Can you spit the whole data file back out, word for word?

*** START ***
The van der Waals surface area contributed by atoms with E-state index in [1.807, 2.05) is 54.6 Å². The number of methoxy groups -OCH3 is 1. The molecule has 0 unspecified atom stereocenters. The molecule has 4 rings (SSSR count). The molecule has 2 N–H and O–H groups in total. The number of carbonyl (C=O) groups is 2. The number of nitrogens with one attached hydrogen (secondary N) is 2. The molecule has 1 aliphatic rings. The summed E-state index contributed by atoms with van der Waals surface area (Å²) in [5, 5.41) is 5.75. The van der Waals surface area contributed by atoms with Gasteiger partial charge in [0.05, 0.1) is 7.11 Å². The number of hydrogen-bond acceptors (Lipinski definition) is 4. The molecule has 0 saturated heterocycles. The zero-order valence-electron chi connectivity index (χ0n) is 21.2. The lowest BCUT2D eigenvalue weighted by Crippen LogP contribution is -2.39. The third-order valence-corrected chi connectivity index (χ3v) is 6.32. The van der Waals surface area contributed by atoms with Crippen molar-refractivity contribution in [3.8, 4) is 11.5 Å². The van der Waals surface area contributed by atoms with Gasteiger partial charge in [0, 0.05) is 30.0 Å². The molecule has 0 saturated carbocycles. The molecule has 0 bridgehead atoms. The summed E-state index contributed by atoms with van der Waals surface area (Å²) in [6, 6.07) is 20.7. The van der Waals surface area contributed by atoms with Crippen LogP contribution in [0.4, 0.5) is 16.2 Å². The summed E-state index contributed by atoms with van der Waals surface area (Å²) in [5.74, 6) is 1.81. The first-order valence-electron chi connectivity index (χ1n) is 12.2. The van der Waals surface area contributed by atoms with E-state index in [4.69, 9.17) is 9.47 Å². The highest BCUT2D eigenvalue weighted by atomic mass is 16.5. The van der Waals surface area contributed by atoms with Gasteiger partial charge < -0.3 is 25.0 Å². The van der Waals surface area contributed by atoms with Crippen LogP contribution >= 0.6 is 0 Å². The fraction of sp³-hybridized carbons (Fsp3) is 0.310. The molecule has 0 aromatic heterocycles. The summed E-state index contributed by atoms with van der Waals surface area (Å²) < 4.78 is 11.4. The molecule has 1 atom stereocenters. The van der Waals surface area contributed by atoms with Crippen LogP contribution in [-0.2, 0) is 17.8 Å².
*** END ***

The van der Waals surface area contributed by atoms with E-state index in [1.807, 2.05) is 54.6 Å². The number of methoxy groups -OCH3 is 1. The molecule has 0 unspecified atom stereocenters. The molecule has 4 rings (SSSR count). The molecule has 2 N–H and O–H groups in total. The number of carbonyl (C=O) groups is 2. The number of nitrogens with one attached hydrogen (secondary N) is 2. The molecule has 1 aliphatic rings. The summed E-state index contributed by atoms with van der Waals surface area (Å²) in [5, 5.41) is 5.75. The van der Waals surface area contributed by atoms with Gasteiger partial charge in [0.05, 0.1) is 7.11 Å². The number of hydrogen-bond acceptors (Lipinski definition) is 4. The molecule has 0 saturated heterocycles. The zero-order valence-electron chi connectivity index (χ0n) is 21.2. The lowest BCUT2D eigenvalue weighted by Crippen LogP contribution is -2.39. The third-order valence-corrected chi connectivity index (χ3v) is 6.32. The van der Waals surface area contributed by atoms with Crippen molar-refractivity contribution in [3.8, 4) is 11.5 Å². The van der Waals surface area contributed by atoms with Gasteiger partial charge in [0, 0.05) is 30.0 Å². The molecule has 0 saturated carbocycles. The molecule has 0 bridgehead atoms. The summed E-state index contributed by atoms with van der Waals surface area (Å²) in [6, 6.07) is 20.7. The van der Waals surface area contributed by atoms with Crippen LogP contribution in [0.4, 0.5) is 16.2 Å². The summed E-state index contributed by atoms with van der Waals surface area (Å²) in [5.74, 6) is 1.81. The first-order valence-electron chi connectivity index (χ1n) is 12.2. The van der Waals surface area contributed by atoms with E-state index in [4.69, 9.17) is 9.47 Å². The highest BCUT2D eigenvalue weighted by atomic mass is 16.5. The van der Waals surface area contributed by atoms with Gasteiger partial charge < -0.3 is 25.0 Å². The van der Waals surface area contributed by atoms with Crippen LogP contribution >= 0.6 is 0 Å². The fraction of sp³-hybridized carbons (Fsp3) is 0.310. The molecule has 0 aromatic heterocycles. The summed E-state index contributed by atoms with van der Waals surface area (Å²) < 4.78 is 11.4. The molecule has 1 atom stereocenters. The van der Waals surface area contributed by atoms with Crippen LogP contribution in [-0.2, 0) is 17.8 Å².